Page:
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    5. Russia bombed food facilities as part of a “ruthless plan” ..


    Russia bombed food facilities as part of a “ruthless plan” to starve residents of Mariupol

    A Russian soldier stands near a bombed building in Mariupol, August 2022. Photo: YURIY KOCHETKOV/EPA-EFE/SHUTTERSTOCK

    Russian troops bombed food distribution points and vital infrastructure as part of a deliberate plan to starve civilians during the Battle of Mariupol, a new legal report claims.

    Global Rights Compliance, an international legal foundation working in tandem with Ukrainian prosecutors, said Russian troops should be held accountable for the war crime of starvation after a year-long review of open-source evidence found a “deliberately calculated” use of the tactic starvation during hostilities. 85-day siege

    His 76-page report, published today, is due to be submitted to the International Criminal Court prosecutor as part of a wider file of war crimes evidence compiled by Ukraine's prosecutor general.

    The capture of the Azov seaport of Mariupol was one of the main goals of Russia's full-scale invasion of Ukraine on February 24, 2022.

    Russian troops surrounded the city in the first week of the invasion. The subsequent siege and urban fighting ended only when the last Ukrainian defenders of the Azovstal steel plant surrendered on May 20.

    The shell hits to the Azovstal metallurgical plant, May 2022 Source: MINISTRY OF INTERNAL AFFAIRS OF THE DONETSK PEOPLE'S REPUBLIC/REUTERS

    Much of the city was destroyed, and the municipal government in exile estimated that at least 25,000 civilians were killed in the fighting.

    A report released Wednesday said much of the destruction was deliberate and not collateral damage, and was intended to speed up the surrender by making the city uninhabitable.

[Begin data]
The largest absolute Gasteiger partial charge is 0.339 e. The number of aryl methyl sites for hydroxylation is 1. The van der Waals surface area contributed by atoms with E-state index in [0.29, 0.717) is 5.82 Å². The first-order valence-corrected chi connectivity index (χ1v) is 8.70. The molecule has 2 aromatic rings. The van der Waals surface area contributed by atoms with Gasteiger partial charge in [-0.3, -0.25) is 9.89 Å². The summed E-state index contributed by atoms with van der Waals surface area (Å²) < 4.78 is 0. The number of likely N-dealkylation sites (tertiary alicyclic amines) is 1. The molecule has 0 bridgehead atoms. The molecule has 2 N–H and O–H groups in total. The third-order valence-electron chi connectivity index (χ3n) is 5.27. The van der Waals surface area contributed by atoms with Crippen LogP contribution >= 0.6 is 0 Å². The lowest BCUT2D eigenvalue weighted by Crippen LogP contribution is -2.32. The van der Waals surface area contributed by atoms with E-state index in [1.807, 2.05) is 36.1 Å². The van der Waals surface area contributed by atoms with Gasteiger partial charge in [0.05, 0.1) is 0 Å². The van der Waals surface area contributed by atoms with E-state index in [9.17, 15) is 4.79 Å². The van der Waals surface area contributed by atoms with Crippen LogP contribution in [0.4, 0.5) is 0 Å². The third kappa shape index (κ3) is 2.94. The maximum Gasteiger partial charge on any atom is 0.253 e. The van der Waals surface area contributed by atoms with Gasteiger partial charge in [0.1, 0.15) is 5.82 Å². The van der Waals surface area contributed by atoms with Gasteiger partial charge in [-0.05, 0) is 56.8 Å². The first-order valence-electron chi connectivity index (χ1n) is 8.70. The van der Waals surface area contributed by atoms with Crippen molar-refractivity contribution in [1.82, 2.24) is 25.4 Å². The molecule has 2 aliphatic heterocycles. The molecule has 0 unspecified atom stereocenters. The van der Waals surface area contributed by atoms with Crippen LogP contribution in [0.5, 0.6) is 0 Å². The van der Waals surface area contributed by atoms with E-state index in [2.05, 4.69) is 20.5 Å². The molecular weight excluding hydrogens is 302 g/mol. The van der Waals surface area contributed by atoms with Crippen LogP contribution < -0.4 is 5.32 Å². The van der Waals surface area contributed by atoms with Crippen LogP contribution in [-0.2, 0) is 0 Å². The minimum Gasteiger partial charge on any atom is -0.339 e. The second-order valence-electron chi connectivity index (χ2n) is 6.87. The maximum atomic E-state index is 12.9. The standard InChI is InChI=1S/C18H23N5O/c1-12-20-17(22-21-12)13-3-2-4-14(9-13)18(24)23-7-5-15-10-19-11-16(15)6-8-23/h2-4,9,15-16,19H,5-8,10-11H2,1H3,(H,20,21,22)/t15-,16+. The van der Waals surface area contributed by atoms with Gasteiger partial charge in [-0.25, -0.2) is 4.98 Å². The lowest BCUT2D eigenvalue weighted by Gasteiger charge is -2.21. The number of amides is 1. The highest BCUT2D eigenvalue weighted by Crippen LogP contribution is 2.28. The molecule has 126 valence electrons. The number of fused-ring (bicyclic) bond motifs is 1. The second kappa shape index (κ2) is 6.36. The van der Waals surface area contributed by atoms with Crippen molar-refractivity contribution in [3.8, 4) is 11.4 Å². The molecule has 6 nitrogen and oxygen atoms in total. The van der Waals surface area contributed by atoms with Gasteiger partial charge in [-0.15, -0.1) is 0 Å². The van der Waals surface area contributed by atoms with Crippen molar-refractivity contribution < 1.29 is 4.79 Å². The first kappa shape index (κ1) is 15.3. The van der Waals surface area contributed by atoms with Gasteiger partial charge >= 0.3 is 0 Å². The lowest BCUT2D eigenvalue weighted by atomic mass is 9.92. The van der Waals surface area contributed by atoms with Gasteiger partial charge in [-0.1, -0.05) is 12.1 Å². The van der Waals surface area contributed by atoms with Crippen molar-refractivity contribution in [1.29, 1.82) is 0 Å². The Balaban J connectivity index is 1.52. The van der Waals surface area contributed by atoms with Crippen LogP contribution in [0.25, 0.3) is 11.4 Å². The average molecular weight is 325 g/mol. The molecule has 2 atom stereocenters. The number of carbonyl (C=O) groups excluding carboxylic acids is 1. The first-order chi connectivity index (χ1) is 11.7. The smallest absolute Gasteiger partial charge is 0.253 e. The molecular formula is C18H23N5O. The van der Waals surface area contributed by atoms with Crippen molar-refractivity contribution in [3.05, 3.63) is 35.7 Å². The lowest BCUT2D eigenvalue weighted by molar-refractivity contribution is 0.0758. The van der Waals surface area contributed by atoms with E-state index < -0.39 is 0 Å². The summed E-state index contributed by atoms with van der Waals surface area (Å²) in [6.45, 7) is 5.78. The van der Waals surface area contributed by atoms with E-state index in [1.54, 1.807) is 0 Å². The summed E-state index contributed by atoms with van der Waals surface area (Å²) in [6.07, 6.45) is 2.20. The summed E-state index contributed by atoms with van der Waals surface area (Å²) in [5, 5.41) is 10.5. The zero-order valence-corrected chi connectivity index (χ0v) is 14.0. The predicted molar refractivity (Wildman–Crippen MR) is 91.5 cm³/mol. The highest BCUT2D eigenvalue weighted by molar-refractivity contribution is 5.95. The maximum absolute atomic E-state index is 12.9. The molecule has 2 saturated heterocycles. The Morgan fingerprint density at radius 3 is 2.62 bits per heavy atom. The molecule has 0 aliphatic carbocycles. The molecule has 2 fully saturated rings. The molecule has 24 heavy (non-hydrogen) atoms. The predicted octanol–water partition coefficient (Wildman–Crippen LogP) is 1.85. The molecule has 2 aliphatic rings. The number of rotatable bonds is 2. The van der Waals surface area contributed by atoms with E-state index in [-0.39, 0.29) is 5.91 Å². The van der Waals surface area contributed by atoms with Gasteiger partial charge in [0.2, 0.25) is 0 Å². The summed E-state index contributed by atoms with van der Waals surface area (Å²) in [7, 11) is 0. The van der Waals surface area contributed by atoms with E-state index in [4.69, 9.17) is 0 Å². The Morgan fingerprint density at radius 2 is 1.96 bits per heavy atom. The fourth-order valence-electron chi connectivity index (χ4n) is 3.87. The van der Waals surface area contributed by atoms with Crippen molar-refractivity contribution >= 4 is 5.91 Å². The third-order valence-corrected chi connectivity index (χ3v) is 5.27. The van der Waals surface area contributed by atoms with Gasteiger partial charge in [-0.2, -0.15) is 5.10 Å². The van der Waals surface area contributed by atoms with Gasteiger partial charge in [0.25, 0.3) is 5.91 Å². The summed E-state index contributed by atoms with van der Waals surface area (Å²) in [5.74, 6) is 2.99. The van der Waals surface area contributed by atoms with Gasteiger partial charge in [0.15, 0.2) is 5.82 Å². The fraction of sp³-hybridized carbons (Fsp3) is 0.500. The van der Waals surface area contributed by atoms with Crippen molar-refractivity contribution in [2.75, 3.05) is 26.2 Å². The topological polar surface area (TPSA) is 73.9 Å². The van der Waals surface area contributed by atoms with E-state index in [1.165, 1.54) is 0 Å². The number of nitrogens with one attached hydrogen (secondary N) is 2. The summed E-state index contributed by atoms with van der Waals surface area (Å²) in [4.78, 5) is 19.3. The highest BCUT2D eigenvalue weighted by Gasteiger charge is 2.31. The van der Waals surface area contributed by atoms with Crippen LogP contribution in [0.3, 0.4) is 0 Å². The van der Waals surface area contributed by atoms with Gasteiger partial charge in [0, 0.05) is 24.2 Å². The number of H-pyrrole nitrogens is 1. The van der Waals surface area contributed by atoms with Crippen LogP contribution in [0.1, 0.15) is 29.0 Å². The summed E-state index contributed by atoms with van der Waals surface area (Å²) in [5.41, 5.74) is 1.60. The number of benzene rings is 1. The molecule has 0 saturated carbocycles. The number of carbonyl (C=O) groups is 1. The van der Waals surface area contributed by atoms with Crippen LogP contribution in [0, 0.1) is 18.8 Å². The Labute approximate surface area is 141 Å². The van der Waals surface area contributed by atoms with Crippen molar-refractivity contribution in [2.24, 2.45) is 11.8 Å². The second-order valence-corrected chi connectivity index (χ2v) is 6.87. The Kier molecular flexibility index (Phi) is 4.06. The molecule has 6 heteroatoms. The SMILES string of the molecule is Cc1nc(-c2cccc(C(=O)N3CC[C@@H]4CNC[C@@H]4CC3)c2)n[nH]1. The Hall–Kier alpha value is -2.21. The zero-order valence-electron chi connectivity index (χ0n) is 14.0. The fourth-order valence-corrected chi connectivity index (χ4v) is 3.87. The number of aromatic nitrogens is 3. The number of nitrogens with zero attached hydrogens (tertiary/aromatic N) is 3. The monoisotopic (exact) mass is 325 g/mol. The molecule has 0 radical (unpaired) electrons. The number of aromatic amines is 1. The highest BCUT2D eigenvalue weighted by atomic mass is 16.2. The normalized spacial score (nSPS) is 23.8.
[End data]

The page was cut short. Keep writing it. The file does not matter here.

The investigation was carried out as part of the Atrocities Advisory Group, an initiative funded by the EU, UK and US, which was created in 2022 to help Ukrainian prosecutors investigate war crimes.

    It analyzed 1.5 billion square meters of satellite images, as well as photographs, videos, official public statements and other digital data collected between May 2022 and February 2024.

    The report also includes evidence provided by Ukrainian authorities, as well as never-before-seen photographs , made during the blockade.

    Residents of Mariupol at the market, December 2022 Photo: SERGEY ILNITSKY /EPA-EFE/SHUTTERSTOCK

    Investigators have determined that attacks on critical infrastructure began on or before February 27, when Russian troops struck a major power line, causing about half the city was cut off.

    This was “immediately followed by a four-day shelling that completely cut off electricity and gas for more than 450,000 residents of Ukraine,” the report says.

    Russian troops continued to damage or destroy 90 percent of the city's medical facilities and at least 22 supermarkets used to distribute emergency supplies, the report said. The March 16 bombings of the Mariupol Drama Theater and the Neptune swimming pool, which were used as aid points, were also part of this scheme.

    The attacks “disrupted Mariupol civilians' access to critical resources” and combined with Russian troops obstructing access to relief and evacuation routes, which “was part of a ruthless plan to starve the city's population into submission,” the report said.< /p> Damaged roof of the Neptune Pool

    The purpose of the civilian famine was “to hasten the takeover of the besieged enclave, with such efforts clearly grew and ended with the announced capture of the city of Mariupol on May 20, 2022,” it added.

    Catriona Murdoch, director of the famine and humanitarian crises team at Global Rights Compliance and co-author of the report, told the Telegraph that her team had identified Russian military units and individual suspects they believed could be charged with a war crime related to the famine, but said they would not be named publicly while the investigation continues.

    “I call on the International Criminal Court to look into these crimes and the collective punishment of innocent Ukrainian civilians, seeking justice for the Russian leadership, right up to the Kremlin,” she said.

    Destroyed maternity ward at City Hospital No. 3

    The use of civilian starvation as a weapon of war was prohibited by the Rome Statute of the International Criminal Court in 1988, but has never been prosecuted internationally.

    Neither Russia nor Ukraine are state parties to the Rome Statute, but Ukraine has accepted the jurisdiction of the ICC over alleged crimes committed on its territory. Russia denies war crimes committed during the invasion.

    The ICC has issued arrest warrants for Vladimir Putin in connection with the alleged mass deportation of Ukrainian children in July 2023, as well as two senior Russian military officers in connection with the bombing of civilian electricity infrastructure .

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